EXROP Projects: George Q. Daley

George Q. Daley

Summary

George Daley's lab focuses on stem cell biology, with an emphasis on somatic cell reprogramming, hematopoietic differentiation from human and mouse pluripotent stem cells, and common mechanisms in reprogramming and cancer. His laboratory has pioneered the study of murine and human cell culture models of leukemia and genetic bone marrow disease and the role of the Lin28/let-7 pathway in human cancer and metabolic disease. 

Summer Lab Size: ~36
Local Summer Program: HSCI Internship Program (HIP)
Program Dates: June 9-August 15, 2014

Role of Lin28 and its microRNA target let-7 in cancer progression and metastasis

Lin 28 gene products are RNA-binding proteins that are normally expressed during embryogenesis and only in restricted tissues past mid-gestation. Lin28A and Lin28B are closely related paralogs that play roles in early development, reprogramming to pluripotency, and tumorigenesis. Much of the characterization of these proteins have focused on their interaction with the tumor suppressor miRNA, let-7. We will investigate the translational regulation of Lin28A and Lin28B specifically in neuroectodermal and endodermal lineage cells and their malignant counterparts specifically lung and melanoma. Furthermore, we will use embryonic stem cells, iPS cells, and a few Lin28-induced cancer models to dissect how Lin28a and Lin28b regulate cellular metabolism through binding to their mRNA and microRNA targets, and how this tightly regulated metabolic program contribute to stemness and tumorigenesis.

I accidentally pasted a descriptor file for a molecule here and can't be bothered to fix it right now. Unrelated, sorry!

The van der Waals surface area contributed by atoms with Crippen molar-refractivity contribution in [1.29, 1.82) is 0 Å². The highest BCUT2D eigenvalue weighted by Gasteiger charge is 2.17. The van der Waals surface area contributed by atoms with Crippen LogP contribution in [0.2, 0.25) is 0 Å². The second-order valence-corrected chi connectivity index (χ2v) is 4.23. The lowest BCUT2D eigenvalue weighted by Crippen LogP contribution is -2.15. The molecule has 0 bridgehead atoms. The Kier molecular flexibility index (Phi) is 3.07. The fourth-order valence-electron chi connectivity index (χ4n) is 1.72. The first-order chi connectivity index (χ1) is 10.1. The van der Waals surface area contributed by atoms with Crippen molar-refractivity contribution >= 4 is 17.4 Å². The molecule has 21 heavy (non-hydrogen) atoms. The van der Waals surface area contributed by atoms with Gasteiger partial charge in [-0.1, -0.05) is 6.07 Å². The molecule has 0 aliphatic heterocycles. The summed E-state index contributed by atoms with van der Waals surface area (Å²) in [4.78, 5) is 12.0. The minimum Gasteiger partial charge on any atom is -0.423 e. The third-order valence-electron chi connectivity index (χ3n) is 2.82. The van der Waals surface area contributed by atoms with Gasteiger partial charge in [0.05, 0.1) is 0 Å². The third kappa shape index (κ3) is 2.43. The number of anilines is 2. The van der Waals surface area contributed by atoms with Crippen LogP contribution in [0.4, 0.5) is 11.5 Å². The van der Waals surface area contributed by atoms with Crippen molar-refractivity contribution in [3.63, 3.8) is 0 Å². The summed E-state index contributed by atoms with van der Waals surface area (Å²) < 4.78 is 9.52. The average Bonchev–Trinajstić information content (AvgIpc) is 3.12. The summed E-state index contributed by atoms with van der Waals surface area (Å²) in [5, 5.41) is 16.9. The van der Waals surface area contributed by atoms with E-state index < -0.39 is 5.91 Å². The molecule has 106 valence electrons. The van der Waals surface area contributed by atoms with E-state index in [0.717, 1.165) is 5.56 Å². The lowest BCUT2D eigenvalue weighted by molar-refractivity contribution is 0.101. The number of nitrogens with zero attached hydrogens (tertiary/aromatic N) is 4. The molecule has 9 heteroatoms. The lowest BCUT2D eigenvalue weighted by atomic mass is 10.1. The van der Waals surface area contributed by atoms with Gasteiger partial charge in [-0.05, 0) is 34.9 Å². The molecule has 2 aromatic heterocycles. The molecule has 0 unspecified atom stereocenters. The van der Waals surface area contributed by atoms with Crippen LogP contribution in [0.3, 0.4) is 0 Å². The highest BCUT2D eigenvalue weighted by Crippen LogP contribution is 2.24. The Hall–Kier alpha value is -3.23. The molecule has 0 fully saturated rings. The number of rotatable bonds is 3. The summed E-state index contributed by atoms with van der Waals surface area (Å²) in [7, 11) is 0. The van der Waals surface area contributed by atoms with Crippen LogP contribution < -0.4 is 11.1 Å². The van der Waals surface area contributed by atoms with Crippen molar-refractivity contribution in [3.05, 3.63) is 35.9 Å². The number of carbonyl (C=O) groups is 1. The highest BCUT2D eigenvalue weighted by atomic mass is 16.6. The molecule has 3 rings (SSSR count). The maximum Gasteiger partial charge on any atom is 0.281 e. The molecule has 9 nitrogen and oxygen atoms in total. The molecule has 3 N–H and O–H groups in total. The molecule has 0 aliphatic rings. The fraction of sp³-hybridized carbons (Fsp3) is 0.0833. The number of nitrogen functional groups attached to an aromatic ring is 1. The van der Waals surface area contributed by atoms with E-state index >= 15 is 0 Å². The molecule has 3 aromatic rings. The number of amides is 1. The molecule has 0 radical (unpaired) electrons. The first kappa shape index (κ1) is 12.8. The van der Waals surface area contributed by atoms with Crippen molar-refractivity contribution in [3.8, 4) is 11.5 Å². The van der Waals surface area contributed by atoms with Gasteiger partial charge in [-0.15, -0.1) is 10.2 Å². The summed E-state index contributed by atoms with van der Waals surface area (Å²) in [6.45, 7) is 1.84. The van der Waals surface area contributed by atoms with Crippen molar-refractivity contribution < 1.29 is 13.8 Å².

Use of embryonic and induced-pluripotent stem cells for hematopoietic cell generation

Transplantation of hematopoietic stem cells (HSCs) can be curative for a variety of malignant and genetic blood diseases, but the lack of matched donors and transplant-related complications limits wider application. One strategy is the creation of autologous-HSCs via cellular reprogramming, as it is now feasible to generate induced-pluripotent stem cells (iPSCs) from virtually any patient, and to repair gene defects via genome editing. Furthermore, we have shown that human iPSC-derived blood precursors can be converted (or respecified) into transplantable multilineage progenitors. Respecified iPSC progenitors are a particularly potent source of red blood cells in vitro and in vivo. Thus, we will use iPSC lines from patients with congenital anemias to create in vivo models of these disorders to interrogate the underlying disease mechanisms and as platforms for drug testing. 

Scientist Profile

Investigator
Boston Children's Hospital
Cell Biology, Developmental Biology